A couple of weeks ago, President Nana Addo Dankwa Akufo-Addo unveiled the first locally assembled Volkswagen (VW) vehicles in Accra, a feat that the Ghana government public relations machinery continues to spin as unprecedented and a triumph which has confounded the doubting Thomases.
Before this, members of the Majority side in Ghana’s Parliament, who belong to the president’s New Patriotic Party, passed a law, despite protestations by the Minority, banning the importation of salvaged cars and vehicles older than ten years.
The new law, they explained, is framed to encourage international companies to set up local assembly plants in Ghana.
Laudable though the MPs’ intentions and actions are, it is worth asking if the president knows much about Ghanaian endeavours in the automobile industry. There is a fledgling Ghanaian automobile industry and it craves the attention he is giving to the foreign companies.
The government is also pursuing Nissan, Toyota, Suzuki, Renault and China’s Sinotruk, offering tax breaks and a raft of other goodies to entice them to follow in VW’s footsteps.
Meanwhile, we seem oblivious that these companies have become multinationals precisely because they have been the beneficiaries of deliberate policies in their own countries which helped them grow and develop.
Engine room of Africa
As usual in Ghana, we are happily giving waivers to foreign multinationals while our own Kantanka and Neoplan and the inventiveness you find in the likes of Kumasi Suame Magazine remain abandoned. There have been many promises of industrial plans by successive party candidates who eventually became president, but none has seen the light of day.
Suame Magazine in particular has the potential to become West Africa’s automotive industrial park, creating thousands of jobs along the value chain.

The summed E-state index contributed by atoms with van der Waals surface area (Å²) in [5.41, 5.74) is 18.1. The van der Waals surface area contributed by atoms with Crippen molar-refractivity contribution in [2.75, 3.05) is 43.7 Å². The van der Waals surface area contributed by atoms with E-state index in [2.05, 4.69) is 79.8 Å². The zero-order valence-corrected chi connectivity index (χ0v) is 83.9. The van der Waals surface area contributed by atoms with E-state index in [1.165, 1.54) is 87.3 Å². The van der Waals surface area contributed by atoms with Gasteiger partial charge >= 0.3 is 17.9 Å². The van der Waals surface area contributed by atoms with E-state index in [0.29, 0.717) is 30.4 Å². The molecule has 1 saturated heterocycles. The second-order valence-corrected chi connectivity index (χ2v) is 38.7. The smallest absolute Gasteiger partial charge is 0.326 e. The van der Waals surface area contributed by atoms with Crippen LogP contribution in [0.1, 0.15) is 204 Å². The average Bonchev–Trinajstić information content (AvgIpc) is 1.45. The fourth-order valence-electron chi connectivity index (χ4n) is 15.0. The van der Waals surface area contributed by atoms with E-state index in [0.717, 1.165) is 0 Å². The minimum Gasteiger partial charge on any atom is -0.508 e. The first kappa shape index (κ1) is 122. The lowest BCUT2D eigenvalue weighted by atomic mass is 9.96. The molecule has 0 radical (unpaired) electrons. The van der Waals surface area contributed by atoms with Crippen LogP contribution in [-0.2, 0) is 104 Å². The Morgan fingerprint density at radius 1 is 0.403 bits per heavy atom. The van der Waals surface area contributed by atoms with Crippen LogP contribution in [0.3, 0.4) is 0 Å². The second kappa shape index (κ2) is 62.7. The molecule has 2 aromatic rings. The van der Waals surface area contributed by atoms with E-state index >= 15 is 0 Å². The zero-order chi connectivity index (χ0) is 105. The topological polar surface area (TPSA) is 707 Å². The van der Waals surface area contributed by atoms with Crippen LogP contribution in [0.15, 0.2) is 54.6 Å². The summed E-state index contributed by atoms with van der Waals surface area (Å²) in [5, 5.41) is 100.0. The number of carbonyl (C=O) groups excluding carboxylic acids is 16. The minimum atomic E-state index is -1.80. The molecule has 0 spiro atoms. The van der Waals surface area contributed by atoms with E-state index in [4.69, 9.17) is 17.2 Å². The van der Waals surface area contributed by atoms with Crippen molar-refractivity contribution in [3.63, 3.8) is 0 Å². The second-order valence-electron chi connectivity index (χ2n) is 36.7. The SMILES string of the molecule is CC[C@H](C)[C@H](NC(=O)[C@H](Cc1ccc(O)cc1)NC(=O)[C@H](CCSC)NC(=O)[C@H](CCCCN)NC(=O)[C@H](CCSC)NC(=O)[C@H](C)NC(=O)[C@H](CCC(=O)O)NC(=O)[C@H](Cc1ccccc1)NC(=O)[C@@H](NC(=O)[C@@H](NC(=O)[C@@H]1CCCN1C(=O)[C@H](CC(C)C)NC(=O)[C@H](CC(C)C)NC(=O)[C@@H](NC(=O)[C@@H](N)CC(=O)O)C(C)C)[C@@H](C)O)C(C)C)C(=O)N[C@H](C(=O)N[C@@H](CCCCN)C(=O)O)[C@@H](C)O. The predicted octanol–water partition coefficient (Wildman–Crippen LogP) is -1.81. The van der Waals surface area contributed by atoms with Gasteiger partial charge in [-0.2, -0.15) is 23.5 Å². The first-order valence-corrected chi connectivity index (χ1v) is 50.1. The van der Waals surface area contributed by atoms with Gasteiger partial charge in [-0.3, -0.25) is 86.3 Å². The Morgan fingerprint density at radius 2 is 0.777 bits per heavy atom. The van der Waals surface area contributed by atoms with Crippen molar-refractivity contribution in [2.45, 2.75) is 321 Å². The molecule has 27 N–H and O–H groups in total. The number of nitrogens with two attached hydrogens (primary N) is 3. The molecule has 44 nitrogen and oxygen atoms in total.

If all goes to plan, Ghana will become a hub for exporting assembled cars to a potential market of 385 million people across West Africa, within the framework of the African Continental Free Trade Area (AfCFTA). However, this spirited initiative based on a model of vehicle assembling can create only a limited number of jobs.
The real opportunities for employment would come from securing franchise deals that will make it possible for Ghanaians to produce components of all the vehicles assembled in the country. We could start with the nuts and bolts, rims and tyres, and produce parts for Volkswagen’s other assembly plants in sub-Saharan Africa – namely Kenya, Nigeria, Rwanda, South Africa and possibly Côte d’Ivoire.
It is only then that the phrase “local content” would become meaningful, as selected Ghanaian shops and enclaves such as Suame Magazine could be licensed to provide after-sales service to owners of locally assembled cars, among others.
Concerted and targeted policy action of this sort would reduce our reliance on the used and salvaged automobiles that make up over 70% of vehicle imports into Ghana.
State of independence
It’s about time Ghanaians actually owned a part of a critical multinational industry – especially given that control over our economy is not in our hands. Ghana’s banking sector, as well as its hydrocarbons, mining, telecommunications and automobile industries, are dominated by foreign firms.
Self-evidently, our quest for economic independence is proving far more difficult than the fight for political freedom our forebears won over six decades ago.
Foreign dominance cannot always be in our interest. In the end, it is the owner of the food who eats, and not the hungry man.
Papa Kow Manu